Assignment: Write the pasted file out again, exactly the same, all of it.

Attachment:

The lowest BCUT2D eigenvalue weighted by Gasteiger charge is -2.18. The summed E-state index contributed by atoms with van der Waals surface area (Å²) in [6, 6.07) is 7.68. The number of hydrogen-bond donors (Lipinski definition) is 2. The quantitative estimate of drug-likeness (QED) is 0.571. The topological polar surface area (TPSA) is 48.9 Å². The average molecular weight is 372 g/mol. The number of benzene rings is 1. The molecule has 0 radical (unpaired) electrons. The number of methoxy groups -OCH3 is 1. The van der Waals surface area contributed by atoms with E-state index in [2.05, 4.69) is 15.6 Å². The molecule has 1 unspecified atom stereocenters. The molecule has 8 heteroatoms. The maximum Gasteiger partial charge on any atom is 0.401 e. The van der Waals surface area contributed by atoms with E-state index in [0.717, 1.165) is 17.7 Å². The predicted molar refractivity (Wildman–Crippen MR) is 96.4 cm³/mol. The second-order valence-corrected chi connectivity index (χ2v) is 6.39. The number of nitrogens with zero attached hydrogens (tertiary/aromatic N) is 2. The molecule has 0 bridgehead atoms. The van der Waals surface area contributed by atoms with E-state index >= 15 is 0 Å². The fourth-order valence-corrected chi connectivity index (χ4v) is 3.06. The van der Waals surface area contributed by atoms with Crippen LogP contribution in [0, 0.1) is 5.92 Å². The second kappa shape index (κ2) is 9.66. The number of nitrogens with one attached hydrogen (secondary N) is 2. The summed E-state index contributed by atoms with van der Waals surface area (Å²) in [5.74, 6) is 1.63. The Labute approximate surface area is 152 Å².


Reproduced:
The lowest BCUT2D eigenvalue weighted by Gasteiger charge is -2.18. The summed E-state index contributed by atoms with van der Waals surface area (Å²) in [6, 6.07) is 7.68. The number of hydrogen-bond donors (Lipinski definition) is 2. The quantitative estimate of drug-likeness (QED) is 0.571. The topological polar surface area (TPSA) is 48.9 Å². The average molecular weight is 372 g/mol. The number of benzene rings is 1. The molecule has 0 radical (unpaired) electrons. The number of methoxy groups -OCH3 is 1. The van der Waals surface area contributed by atoms with E-state index in [2.05, 4.69) is 15.6 Å². The molecule has 1 unspecified atom stereocenters. The molecule has 8 heteroatoms. The maximum Gasteiger partial charge on any atom is 0.401 e. The van der Waals surface area contributed by atoms with E-state index in [0.717, 1.165) is 17.7 Å². The predicted molar refractivity (Wildman–Crippen MR) is 96.4 cm³/mol. The second-order valence-corrected chi connectivity index (χ2v) is 6.39. The number of nitrogens with zero attached hydrogens (tertiary/aromatic N) is 2. The molecule has 0 bridgehead atoms. The van der Waals surface area contributed by atoms with E-state index >= 15 is 0 Å². The fourth-order valence-corrected chi connectivity index (χ4v) is 3.06. The van der Waals surface area contributed by atoms with Crippen LogP contribution in [0, 0.1) is 5.92 Å². The second kappa shape index (κ2) is 9.66. The number of nitrogens with one attached hydrogen (secondary N) is 2. The summed E-state index contributed by atoms with van der Waals surface area (Å²) in [5.74, 6) is 1.63. The Labute approximate surface area is 152 Å².